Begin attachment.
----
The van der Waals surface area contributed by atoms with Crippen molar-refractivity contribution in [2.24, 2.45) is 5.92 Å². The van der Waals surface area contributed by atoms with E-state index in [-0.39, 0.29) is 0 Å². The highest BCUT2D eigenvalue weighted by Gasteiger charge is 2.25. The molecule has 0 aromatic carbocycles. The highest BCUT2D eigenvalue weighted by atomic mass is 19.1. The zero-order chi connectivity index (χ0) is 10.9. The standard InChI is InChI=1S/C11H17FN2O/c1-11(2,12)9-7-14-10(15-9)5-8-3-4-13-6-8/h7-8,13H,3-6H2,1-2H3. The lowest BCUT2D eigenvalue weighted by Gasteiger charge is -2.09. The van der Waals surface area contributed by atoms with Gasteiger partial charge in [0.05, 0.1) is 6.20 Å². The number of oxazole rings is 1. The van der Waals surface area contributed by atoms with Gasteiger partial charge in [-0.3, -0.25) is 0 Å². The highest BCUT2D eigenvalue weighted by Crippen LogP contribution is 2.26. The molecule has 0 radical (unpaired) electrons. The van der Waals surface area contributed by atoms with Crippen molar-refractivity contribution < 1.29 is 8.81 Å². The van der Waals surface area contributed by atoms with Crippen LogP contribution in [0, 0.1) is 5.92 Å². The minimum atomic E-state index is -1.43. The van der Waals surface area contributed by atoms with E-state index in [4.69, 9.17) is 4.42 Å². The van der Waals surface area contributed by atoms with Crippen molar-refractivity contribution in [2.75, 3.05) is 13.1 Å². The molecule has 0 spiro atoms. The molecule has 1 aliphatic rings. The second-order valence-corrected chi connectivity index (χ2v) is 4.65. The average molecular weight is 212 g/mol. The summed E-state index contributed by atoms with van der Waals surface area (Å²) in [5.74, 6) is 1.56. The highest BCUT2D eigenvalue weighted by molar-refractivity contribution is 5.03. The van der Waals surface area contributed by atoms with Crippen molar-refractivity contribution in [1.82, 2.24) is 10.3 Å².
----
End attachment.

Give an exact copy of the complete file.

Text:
The van der Waals surface area contributed by atoms with Crippen molar-refractivity contribution in [2.24, 2.45) is 5.92 Å². The van der Waals surface area contributed by atoms with E-state index in [-0.39, 0.29) is 0 Å². The highest BCUT2D eigenvalue weighted by Gasteiger charge is 2.25. The molecule has 0 aromatic carbocycles. The highest BCUT2D eigenvalue weighted by atomic mass is 19.1. The zero-order chi connectivity index (χ0) is 10.9. The standard InChI is InChI=1S/C11H17FN2O/c1-11(2,12)9-7-14-10(15-9)5-8-3-4-13-6-8/h7-8,13H,3-6H2,1-2H3. The lowest BCUT2D eigenvalue weighted by Gasteiger charge is -2.09. The van der Waals surface area contributed by atoms with Gasteiger partial charge in [0.05, 0.1) is 6.20 Å². The number of oxazole rings is 1. The van der Waals surface area contributed by atoms with Gasteiger partial charge in [-0.3, -0.25) is 0 Å². The highest BCUT2D eigenvalue weighted by Crippen LogP contribution is 2.26. The molecule has 0 radical (unpaired) electrons. The van der Waals surface area contributed by atoms with Crippen molar-refractivity contribution < 1.29 is 8.81 Å². The van der Waals surface area contributed by atoms with Crippen LogP contribution in [0, 0.1) is 5.92 Å². The minimum atomic E-state index is -1.43. The van der Waals surface area contributed by atoms with E-state index in [4.69, 9.17) is 4.42 Å². The van der Waals surface area contributed by atoms with Crippen molar-refractivity contribution in [2.75, 3.05) is 13.1 Å². The molecule has 0 spiro atoms. The molecule has 1 aliphatic rings. The second-order valence-corrected chi connectivity index (χ2v) is 4.65. The average molecular weight is 212 g/mol. The summed E-state index contributed by atoms with van der Waals surface area (Å²) in [5.74, 6) is 1.56. The highest BCUT2D eigenvalue weighted by molar-refractivity contribution is 5.03. The van der Waals surface area contributed by atoms with Crippen molar-refractivity contribution in [1.82, 2.24) is 10.3 Å².